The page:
UVM TRC 2012 Student of the Year
- By Dawn Marie Densmore
Tyler Feralio, a Ph.D. student in Environmental Engineering in the College of Engineering and Mathematical Sciences has been selected as the 2012 Outstanding Student of the Year by the UVM Transportation Research Center (TRC). This recognition is part of the USDOT Research and Innovative Technology Administration (RITA) program to highlight the work and accomplishments of students in the Transportation field.
Feralio received BS and MS degrees in mechanical engineering from Rensselaer Polytechnic Institute in 2004 and 2005 respectively. Originally from Abington, Pennsylvania, he worked at Honda Research and Development as a design engineer, and then for a small company designing aftermarket suspensions for all terrain vehicles. In 2009 he enrolled at UVM to focus more on environmentally conscious endeavors.
“I am particularly grateful to have received support from the U.S. Department of Transportation (DOT) Signature Project 2, entitled, “Emissions and Performance of Alternative Vehicles in Northern Climates” provided through UVM TRC, and to the UTC Graduate Scholar Research Assistantship,” said Tyler Feralio. “Support from members of the Holmén Research Group for my research, has also been great!”
“Tyler’s persistence and initiative has been critical to the development of our biodiesel research program,” said Dr. Britt Holmén, head of the Holmén Research Group. “His hands-on mechanical skills, organizational abilities, ability to quickly master new concepts combined with enthusiasm and dedication has resulted in significant development of our unique light-duty diesel particulate emissions sampling apparatus in the Transportation Air Quality laboratory (TAQLab).”
Feralio will be included in the national annual recognition ceremony to be held during the TRB Annual Meeting at the annual banquet of the Council of University Transportation Centers (CUTC) on Saturday, January 12, 2013 at 6 pm.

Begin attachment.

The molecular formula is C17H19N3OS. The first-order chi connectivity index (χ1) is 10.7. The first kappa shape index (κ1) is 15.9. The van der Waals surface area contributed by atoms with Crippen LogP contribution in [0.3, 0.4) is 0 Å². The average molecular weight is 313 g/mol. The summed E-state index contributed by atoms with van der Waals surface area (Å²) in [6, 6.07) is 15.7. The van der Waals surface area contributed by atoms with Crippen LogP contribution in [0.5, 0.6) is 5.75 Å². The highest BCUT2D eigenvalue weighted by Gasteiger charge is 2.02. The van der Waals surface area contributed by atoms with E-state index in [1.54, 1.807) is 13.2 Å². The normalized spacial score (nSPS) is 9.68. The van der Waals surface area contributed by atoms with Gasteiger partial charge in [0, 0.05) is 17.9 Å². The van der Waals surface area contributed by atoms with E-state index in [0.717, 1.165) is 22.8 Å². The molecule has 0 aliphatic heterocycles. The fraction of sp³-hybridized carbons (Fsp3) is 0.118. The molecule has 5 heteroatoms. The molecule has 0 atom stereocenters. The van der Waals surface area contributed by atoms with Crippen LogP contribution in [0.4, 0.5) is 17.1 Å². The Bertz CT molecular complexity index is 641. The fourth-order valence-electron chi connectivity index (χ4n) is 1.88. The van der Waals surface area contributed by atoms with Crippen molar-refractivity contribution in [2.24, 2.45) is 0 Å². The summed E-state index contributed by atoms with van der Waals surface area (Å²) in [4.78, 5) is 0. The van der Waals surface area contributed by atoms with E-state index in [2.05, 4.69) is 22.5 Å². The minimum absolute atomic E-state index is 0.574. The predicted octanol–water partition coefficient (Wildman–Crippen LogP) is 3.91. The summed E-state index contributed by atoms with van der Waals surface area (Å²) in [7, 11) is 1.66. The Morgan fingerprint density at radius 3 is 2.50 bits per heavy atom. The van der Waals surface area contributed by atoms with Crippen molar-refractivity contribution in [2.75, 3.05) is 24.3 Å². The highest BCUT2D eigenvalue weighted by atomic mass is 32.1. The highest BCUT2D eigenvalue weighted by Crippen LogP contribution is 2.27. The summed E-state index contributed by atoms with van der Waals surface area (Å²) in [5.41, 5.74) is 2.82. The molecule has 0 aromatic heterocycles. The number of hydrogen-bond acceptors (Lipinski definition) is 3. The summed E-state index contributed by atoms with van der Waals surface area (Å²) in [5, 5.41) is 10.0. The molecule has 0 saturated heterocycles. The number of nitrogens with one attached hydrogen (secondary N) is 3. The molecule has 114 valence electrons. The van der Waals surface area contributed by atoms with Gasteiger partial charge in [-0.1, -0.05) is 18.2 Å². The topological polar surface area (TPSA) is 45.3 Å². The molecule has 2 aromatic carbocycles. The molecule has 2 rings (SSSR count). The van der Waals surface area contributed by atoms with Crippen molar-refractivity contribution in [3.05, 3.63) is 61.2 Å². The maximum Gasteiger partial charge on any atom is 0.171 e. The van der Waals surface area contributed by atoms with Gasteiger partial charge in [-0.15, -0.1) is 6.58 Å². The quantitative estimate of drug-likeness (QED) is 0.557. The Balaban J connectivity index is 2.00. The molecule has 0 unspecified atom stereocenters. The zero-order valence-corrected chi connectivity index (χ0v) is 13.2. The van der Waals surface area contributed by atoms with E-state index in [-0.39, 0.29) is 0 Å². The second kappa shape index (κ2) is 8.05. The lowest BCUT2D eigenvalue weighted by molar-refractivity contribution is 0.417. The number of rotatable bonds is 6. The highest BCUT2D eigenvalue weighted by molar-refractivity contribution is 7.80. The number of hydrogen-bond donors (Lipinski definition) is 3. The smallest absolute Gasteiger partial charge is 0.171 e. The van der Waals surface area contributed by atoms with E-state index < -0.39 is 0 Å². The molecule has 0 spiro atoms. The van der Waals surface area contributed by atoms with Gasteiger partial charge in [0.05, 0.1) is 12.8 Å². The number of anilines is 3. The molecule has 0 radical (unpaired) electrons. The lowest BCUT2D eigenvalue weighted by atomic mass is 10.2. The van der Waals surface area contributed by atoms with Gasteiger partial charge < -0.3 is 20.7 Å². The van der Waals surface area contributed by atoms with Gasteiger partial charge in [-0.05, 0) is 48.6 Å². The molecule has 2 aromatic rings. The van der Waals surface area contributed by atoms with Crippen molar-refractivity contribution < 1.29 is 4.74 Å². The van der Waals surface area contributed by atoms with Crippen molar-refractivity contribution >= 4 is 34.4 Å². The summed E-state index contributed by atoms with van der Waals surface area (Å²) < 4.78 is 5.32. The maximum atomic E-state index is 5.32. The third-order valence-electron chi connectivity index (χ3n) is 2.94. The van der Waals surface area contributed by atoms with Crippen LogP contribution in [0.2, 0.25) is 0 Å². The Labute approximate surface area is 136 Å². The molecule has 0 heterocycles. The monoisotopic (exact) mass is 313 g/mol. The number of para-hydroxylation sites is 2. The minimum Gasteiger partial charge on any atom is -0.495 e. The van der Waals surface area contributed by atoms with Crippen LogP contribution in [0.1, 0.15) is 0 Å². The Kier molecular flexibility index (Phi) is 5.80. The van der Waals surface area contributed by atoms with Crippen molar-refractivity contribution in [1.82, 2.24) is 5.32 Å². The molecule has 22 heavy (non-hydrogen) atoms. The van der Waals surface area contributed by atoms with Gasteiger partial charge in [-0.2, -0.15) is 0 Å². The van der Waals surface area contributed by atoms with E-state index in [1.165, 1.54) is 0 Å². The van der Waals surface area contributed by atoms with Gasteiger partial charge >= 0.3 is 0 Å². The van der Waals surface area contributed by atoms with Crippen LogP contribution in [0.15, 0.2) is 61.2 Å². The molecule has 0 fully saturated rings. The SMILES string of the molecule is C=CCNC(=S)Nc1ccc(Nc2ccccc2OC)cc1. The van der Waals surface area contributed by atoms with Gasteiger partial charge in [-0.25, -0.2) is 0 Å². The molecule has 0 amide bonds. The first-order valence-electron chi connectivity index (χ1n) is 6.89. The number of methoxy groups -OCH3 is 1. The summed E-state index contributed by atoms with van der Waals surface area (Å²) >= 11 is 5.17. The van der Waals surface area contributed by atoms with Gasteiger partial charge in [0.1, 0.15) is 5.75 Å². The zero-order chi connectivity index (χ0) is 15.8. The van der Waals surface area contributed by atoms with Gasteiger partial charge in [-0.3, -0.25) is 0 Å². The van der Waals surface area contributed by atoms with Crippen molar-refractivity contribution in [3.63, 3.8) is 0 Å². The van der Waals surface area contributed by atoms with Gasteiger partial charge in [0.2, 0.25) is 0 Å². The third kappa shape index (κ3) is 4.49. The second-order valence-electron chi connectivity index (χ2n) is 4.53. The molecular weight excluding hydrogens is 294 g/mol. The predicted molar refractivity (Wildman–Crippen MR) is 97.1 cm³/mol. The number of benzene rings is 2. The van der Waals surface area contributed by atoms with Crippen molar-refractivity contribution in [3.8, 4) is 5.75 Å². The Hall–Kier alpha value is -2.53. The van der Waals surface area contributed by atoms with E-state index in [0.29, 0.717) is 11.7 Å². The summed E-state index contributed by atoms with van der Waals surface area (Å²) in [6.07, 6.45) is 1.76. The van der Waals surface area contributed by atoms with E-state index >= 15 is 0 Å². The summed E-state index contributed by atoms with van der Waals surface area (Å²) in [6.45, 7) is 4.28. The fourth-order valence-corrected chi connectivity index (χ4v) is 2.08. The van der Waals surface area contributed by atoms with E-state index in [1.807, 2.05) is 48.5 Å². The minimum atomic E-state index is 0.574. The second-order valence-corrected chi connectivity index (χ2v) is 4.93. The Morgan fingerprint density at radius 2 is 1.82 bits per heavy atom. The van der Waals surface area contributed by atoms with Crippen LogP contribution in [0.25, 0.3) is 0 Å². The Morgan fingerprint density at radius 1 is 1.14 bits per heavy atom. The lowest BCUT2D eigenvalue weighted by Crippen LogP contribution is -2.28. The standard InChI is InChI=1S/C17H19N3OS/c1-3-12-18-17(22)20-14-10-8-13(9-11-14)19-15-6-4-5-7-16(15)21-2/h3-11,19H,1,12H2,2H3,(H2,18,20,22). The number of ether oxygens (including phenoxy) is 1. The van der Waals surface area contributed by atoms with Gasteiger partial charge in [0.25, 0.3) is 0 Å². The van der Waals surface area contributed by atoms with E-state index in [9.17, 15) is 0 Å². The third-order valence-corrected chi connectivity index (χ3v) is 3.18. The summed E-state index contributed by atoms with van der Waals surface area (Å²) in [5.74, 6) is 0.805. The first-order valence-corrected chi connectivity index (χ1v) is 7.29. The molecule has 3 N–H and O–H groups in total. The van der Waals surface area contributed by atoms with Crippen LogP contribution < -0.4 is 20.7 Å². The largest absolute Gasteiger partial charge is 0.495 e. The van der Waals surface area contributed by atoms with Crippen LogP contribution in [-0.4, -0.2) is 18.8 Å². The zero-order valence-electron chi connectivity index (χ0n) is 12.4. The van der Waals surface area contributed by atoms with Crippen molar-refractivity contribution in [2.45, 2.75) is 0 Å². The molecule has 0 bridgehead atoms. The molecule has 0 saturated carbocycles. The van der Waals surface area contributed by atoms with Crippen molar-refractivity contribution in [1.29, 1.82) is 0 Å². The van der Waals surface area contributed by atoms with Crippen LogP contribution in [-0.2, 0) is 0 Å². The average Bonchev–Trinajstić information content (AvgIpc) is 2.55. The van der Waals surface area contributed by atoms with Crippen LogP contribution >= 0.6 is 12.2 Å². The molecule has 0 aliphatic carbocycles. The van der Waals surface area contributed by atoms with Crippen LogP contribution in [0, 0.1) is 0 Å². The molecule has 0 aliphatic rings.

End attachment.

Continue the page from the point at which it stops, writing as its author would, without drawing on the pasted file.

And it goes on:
Feralio was recognized with a unanimous committee decision from a field of very qualified candidates for the combination of his outstanding academic record, the quality and importance of his research initiatives, his interdisciplinary interests and initiatives, his contributions and support toward fellow students and researchers, and his leadership and initiative in the TAQ lab. His preliminary results on particle number emissions from the CM-12 engine operating on biodiesel fuels have been presented locally and at national conferences and will be submitted soon to Elsevier.
“Tyler Feralio’s dissertation entitled, “Prediction of Transient Diesel and Biodiesel Particulate Emissions through the use of an Artificial Neural Network,” will make a significant contribution to the literature,” said Glenn McRae, the TRC Graduate Program Coordinator.
The recognition carries with it a $1,000 award plus the cost of attendance (conference registration, and travel/lodging expenses) to the 2013 TRB Annual Meeting and two free registrations to the CUTC Banquet courtesy of USDOT.